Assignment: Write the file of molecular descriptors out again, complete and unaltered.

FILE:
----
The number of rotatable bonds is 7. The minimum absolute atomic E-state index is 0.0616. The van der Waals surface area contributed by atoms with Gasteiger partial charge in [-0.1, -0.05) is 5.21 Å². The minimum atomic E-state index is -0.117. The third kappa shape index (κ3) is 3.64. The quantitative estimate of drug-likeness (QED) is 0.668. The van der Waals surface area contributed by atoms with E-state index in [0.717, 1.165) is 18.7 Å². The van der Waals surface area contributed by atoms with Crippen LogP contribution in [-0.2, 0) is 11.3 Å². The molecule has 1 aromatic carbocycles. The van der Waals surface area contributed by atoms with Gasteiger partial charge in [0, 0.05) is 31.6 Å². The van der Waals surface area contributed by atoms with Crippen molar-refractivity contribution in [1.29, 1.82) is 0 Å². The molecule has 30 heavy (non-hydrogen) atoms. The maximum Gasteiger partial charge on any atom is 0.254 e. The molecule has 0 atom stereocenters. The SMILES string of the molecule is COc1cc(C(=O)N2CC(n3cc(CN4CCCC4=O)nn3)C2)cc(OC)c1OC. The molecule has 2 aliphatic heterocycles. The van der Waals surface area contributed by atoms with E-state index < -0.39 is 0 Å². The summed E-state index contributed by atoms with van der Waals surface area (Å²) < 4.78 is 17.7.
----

The number of rotatable bonds is 7. The minimum absolute atomic E-state index is 0.0616. The van der Waals surface area contributed by atoms with Gasteiger partial charge in [-0.1, -0.05) is 5.21 Å². The minimum atomic E-state index is -0.117. The third kappa shape index (κ3) is 3.64. The quantitative estimate of drug-likeness (QED) is 0.668. The van der Waals surface area contributed by atoms with E-state index in [0.717, 1.165) is 18.7 Å². The van der Waals surface area contributed by atoms with Crippen LogP contribution in [-0.2, 0) is 11.3 Å². The molecule has 1 aromatic carbocycles. The van der Waals surface area contributed by atoms with Gasteiger partial charge in [0, 0.05) is 31.6 Å². The van der Waals surface area contributed by atoms with Crippen molar-refractivity contribution in [1.29, 1.82) is 0 Å². The molecule has 30 heavy (non-hydrogen) atoms. The maximum Gasteiger partial charge on any atom is 0.254 e. The molecule has 0 atom stereocenters. The SMILES string of the molecule is COc1cc(C(=O)N2CC(n3cc(CN4CCCC4=O)nn3)C2)cc(OC)c1OC. The molecule has 2 aliphatic heterocycles. The van der Waals surface area contributed by atoms with E-state index < -0.39 is 0 Å². The summed E-state index contributed by atoms with van der Waals surface area (Å²) < 4.78 is 17.7.